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A 'Pink Supermoon' Will Be Visible In The UK Next Week

Lucy Devine

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A 'Pink Supermoon' Will Be Visible In The UK Next Week

Featured Image Credit: Unsplash

PSA: There's a new supermoon heading our way next week and it's going to be a spectacular sight to behold.

The enormous moon is the largest and brightest of all the supermoons and is the first of the spring season. Also known as the Paschal Full Moon, it's also responsible for determining the date of Easter - so it's pretty special, we think.


Confusingly named the 'pink' supermoon, this phenomenon actually takes its name from the colonial era. According to The Old Farmer's Almanac, the moon will be its usual golden colour at the horizon and bright white overhead.

It's described as a pink moon due to the time of year. In early spring, a wildflower native to North America, phlox subulata - which also went by the name of 'moss pink' - is in bloom.

As this particular moon is visible around the same time, it's been known as a pink supermoon for some time.

If that wasn't exciting enough, it's also the largest supermoon of the year due to its uneven orbit and the fact it's closer to Earth than any other supemoon will be in 2020. It's also seven per cent bigger and 15 per cent brighter than the average moon. *So* cool.

Stock Photograph (Credit: Unsplash)
Stock Photograph (Credit: Unsplash)

So how can you see this epic sight?

Well, in the UK, the pink supermoon will be most visible in the early hours of Tuesday (8th April) morning.

As it's *such* a spectacular occasion, we chatted to Anna Ross, an astronomer at the Royal Observatory Greenwich, to find out exactly where it will be and at what time.

She told Tyla: "The average distance of the moon from the Earth is 384,400km, but the moon will reach its closes point this lunar month on 7th April at 19:09, when it will be 356,906km away.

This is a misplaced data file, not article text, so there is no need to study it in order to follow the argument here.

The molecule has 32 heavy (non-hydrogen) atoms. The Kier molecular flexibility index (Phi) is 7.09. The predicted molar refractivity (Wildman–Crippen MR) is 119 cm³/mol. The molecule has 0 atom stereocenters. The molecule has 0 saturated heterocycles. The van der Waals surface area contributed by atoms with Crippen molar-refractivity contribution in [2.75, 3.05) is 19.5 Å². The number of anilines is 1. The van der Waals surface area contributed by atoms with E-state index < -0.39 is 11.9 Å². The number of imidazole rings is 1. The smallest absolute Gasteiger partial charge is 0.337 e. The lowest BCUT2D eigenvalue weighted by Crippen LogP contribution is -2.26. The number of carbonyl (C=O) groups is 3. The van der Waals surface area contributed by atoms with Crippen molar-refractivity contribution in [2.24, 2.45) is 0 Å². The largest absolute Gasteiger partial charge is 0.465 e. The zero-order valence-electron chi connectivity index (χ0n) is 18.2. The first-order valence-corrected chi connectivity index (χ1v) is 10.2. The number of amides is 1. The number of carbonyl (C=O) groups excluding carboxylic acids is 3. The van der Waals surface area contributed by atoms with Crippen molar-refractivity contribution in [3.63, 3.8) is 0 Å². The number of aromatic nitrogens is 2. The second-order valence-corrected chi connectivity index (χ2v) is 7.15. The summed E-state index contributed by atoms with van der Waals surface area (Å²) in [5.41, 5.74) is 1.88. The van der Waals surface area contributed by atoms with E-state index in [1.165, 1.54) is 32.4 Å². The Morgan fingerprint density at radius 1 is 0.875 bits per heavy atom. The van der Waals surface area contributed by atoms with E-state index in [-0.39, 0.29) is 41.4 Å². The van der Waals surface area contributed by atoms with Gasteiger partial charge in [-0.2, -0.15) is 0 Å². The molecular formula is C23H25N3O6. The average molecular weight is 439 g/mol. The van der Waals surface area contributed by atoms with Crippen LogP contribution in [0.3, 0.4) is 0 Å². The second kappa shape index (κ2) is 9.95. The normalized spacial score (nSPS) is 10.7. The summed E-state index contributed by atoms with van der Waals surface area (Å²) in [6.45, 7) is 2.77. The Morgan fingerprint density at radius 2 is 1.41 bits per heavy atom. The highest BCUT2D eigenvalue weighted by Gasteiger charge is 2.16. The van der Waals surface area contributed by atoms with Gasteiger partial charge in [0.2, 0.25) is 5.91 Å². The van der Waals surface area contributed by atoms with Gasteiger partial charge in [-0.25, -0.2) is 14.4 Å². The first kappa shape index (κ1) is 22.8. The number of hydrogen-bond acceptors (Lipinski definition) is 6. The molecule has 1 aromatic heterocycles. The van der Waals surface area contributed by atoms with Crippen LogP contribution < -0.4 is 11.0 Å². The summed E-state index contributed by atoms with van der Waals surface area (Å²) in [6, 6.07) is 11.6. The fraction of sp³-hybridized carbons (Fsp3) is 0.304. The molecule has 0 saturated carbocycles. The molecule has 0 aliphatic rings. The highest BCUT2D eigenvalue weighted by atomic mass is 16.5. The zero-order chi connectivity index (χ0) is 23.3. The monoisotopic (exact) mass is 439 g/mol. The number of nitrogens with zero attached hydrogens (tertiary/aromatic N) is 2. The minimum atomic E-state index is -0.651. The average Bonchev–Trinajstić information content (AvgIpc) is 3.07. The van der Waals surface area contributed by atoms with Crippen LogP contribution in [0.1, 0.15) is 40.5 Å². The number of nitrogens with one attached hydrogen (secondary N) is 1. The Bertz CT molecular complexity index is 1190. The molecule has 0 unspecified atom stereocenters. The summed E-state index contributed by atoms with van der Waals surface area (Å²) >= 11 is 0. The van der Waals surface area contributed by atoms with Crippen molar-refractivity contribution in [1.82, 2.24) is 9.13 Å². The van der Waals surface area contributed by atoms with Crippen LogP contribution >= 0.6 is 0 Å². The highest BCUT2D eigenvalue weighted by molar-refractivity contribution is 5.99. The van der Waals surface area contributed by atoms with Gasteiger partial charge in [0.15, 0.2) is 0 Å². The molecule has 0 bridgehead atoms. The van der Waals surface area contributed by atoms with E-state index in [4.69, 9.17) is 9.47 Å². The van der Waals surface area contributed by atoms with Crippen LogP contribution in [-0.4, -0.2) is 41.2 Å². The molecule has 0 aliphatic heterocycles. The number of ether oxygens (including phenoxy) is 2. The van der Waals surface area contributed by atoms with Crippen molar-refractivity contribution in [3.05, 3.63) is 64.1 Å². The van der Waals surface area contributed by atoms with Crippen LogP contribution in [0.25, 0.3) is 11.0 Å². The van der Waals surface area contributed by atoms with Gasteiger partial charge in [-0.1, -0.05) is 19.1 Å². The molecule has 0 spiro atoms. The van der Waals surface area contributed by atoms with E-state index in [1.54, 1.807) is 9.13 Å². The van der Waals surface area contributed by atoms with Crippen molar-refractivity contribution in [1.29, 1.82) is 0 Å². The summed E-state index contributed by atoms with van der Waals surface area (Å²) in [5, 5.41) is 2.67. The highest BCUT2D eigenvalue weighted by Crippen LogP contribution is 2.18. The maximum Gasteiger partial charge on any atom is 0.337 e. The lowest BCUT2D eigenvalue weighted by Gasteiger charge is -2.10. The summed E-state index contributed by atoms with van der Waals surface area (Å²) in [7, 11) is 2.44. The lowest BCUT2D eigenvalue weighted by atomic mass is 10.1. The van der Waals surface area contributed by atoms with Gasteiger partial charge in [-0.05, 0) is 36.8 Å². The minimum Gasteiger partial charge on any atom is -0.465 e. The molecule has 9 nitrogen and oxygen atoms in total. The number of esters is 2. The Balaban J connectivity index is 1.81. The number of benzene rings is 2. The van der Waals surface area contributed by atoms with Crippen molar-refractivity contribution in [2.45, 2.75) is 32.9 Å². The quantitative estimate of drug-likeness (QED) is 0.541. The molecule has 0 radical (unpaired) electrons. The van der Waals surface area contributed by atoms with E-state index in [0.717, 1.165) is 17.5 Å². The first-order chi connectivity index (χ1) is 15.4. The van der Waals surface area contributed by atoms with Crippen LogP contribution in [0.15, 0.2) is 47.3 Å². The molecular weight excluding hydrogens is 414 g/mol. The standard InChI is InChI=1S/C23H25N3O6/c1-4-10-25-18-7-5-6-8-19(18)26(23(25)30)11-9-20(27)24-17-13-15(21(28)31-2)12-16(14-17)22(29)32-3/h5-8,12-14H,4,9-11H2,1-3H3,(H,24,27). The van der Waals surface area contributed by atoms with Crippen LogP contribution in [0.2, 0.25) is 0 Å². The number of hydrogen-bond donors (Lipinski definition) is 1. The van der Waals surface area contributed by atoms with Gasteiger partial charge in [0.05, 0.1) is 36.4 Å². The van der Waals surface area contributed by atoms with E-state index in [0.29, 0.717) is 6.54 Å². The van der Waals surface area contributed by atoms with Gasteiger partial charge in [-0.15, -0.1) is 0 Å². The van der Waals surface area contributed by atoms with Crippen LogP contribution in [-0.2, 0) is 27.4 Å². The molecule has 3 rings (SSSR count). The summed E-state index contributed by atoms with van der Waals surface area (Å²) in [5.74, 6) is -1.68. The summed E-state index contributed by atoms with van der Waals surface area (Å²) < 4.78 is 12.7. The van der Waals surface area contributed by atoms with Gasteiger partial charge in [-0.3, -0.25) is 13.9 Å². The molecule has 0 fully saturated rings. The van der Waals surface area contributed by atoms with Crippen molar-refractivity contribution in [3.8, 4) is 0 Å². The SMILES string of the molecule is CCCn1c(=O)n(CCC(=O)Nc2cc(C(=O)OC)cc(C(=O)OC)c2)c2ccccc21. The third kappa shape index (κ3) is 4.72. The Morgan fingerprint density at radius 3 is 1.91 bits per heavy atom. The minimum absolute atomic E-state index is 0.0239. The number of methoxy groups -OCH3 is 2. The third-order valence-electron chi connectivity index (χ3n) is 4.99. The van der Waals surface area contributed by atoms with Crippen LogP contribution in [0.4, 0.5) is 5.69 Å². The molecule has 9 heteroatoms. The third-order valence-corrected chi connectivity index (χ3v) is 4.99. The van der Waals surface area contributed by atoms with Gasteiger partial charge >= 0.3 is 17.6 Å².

"The exact moment of the full moon closest to this point (ie the supermoon) is also on 7th April, but at 3.35am. This means that the best times to view this supermoon will be anytime during the nights of either the 6th or 7th April. During these nights, the moon will rise in the east just before sunset and set in the west around sunrise.

"There is no particular location you need to be to observe this event - as this is a bright, full moon, as long as the nights are clear of clouds, it will be easy to spot whether you are in a light-polluted city or a dark are of countryside."

Meanwhile, a spokesperson at NASA told Tyla that after rising in the east, the moon will be visible all night.

So, if you want to awe at the moon it in all its glory, set an alarm for 3:35am. Or, wait for its super brightness to stream through your window and wake you up naturally!

Obviously, don't go wondering around outside at 3am in lockdown as we doubt this would be classed as essential.

The April moon is the biggest and brightest of all the supermoons (Credit: Unsplash)
The April moon is the biggest and brightest of all the supermoons (Credit: Unsplash)

So what does the pink supermoon mean for us?

We spoke to astrologer Lisa Stardust to find out what the new moon will bring and how this will affect us in the current lockdown situ.

She told Tyla: "A full moon occurs when there's a polarity between the sun and the moon. This tug of war takes a toll on emotions and illuminates truths to be exposed. Being that it's close to earth, the moon (who in astrology represents emotions) has a greater affect on our inner sentiments - most of which we cannot express.

"This particular pink supermoon will be in the sign Libra, which means the focus will be on relationships and money. There will be layoffs, breakups, and a coming together of sorts during this time of social distancing.

"Emotions will be high, and we will be forced to think about the other and not ourselves which may create more emotional strains (as we can feel empathy for others right now).

"We will see who our true blue friends are and what we can do to improve our lives for the better.

"This isn't a time for newness, it's a completion of a cycle. But, every new beginning comes from some other beginnings' end."

It's time to get the crystals out to charge - and *don't* forget to set your alarms...

Topics: Life News, Astrology, News

Lucy Devine
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